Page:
By Mike Masci
Mike Masci, CDC Fellow Fall 2022
Yes, but proceed with caution! Because Limited Liability Companies (LLCs) are a relatively new entity type, with all 50 states having adopted LLC statutes by 1996i, the Internal Revenue Service (IRS) has recently issued guidance regarding how an LLC can receive non-profit status under Section 501(c)(3) of the Internal Revenue Code.ii In this notice, the IRS outlined the requirements that the LLC must satisfy to qualify as tax-exempt for IRS purposes.
First, the entity must be organized and operated exclusively for exempt purposes and its assets are dedicated to an exempt purpose and do not support private interests.iii In addition, the LLC must have both of its articles of organization and operating agreement include the following provisions:
· Require each member of the LLC to be an organization described in Section 501(c)(3)
· Express charitable purposes and charitable dissolution provisions
· Express Chapter 42 compliance with provisions of Section 508(8)(e)(1) if the LLC is a private foundation
· Contingency plans in the vent that one or more members cease to be a Section 501(c)(3) organizationiv
The IRS has noted that some state LLC laws may restrict the types of provisions that can be included in the articles of incorporation. In this case, the requirements set forth above will meet if the (1) operating agreement contains the required provisions and (2) articles of incorporation do not contain contradictory provisions.v In addition, the LLC must represent that all provisions in its articles of organization and operating agreement are consistent with applicable state LLC law and are legally enforceable. vi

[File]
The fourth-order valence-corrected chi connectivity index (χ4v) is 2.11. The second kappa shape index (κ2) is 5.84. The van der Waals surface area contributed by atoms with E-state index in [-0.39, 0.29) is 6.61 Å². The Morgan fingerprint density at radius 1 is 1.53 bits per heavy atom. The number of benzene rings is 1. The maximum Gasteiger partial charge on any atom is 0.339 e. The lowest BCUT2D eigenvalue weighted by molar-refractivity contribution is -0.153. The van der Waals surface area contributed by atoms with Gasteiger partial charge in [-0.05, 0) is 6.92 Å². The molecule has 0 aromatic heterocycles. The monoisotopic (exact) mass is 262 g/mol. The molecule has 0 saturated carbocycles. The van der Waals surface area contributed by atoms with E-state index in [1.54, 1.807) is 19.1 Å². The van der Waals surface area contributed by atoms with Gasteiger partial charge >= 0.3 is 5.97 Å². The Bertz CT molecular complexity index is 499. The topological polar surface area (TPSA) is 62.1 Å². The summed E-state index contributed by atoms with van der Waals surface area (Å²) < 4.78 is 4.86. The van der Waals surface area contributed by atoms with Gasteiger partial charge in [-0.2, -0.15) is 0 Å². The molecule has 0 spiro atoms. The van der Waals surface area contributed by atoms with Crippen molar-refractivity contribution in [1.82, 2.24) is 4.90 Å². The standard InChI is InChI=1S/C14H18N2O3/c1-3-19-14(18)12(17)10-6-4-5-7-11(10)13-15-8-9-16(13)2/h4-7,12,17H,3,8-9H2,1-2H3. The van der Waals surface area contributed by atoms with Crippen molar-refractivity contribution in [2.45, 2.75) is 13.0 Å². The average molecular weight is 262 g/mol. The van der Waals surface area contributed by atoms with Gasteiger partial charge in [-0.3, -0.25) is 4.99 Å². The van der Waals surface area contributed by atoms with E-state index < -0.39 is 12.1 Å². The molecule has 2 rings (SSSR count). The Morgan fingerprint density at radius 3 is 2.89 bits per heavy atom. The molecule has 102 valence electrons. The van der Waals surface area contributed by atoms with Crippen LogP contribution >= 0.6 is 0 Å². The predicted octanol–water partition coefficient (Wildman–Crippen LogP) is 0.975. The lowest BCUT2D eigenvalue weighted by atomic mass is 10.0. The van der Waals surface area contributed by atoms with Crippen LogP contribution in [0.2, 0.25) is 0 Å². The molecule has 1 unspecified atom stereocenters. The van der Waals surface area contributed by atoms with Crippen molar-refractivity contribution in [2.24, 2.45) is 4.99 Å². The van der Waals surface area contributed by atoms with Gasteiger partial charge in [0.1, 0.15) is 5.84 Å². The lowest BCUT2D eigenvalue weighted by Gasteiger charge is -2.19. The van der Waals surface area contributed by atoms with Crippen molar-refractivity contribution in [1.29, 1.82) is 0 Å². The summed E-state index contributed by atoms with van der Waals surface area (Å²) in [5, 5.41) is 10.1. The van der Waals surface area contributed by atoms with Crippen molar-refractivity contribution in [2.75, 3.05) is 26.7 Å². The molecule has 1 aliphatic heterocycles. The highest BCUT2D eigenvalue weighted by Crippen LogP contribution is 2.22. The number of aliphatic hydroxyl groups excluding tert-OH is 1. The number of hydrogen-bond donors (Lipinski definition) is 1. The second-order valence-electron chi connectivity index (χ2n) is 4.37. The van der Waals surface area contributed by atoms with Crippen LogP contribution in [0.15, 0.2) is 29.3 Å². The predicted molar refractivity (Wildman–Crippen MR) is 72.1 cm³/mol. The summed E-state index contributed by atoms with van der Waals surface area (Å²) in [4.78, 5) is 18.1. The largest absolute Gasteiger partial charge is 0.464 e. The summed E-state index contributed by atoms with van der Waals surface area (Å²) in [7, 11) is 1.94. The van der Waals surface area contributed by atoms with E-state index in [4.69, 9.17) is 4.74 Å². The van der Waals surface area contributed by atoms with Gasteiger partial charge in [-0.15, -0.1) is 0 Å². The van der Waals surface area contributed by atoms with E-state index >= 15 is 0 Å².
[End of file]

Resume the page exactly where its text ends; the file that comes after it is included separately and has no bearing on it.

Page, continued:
Finally, the organization files Form 1023 with the IRS along with the required provisions of the articles of organization and operating agreement, and then IRS will supply the entity with a determination letter stating they have received non-profit status.vii
Section 501(c)(3) of the Internal Revenue Code has been used since 1969 for entities to organize as non-profit companiesviii but this was before the IRS recognized LLCs as an entity type in 1997ix. Since the Internal Revenue Code was written before the IRS recognized LLCs as their own entity structure, there are potential issues and considerations one must consider before choosing to become a non-profit LLC. In addition, the guidance regarding LLC tax-exempt status has not been fully fleshed out due to LLCs being a creation of state law and tax-exempt status being a federal law. The IRS has mentioned some potential issues that may arise, but there is currently no clear resolution:
· Most states’ LLC statutes specify that an LLC may be formed for any lawful purpose. In a few states, however, the LLC statute appears to require that an LLC be a profit-seeking enterprise.
· Are there any other provisions of the LLC law in one or more states that may affect the ability of an LLC to qualify under section 501(c)(3)?
· Most state LLC laws include default provisions granting the members of LLC certain economic rights that would be inconsistent with IRC Section 501(c)(3) if the members are “private shareholders or individuals” within the meaning of IRC Section 1.501(a) – 1(c).x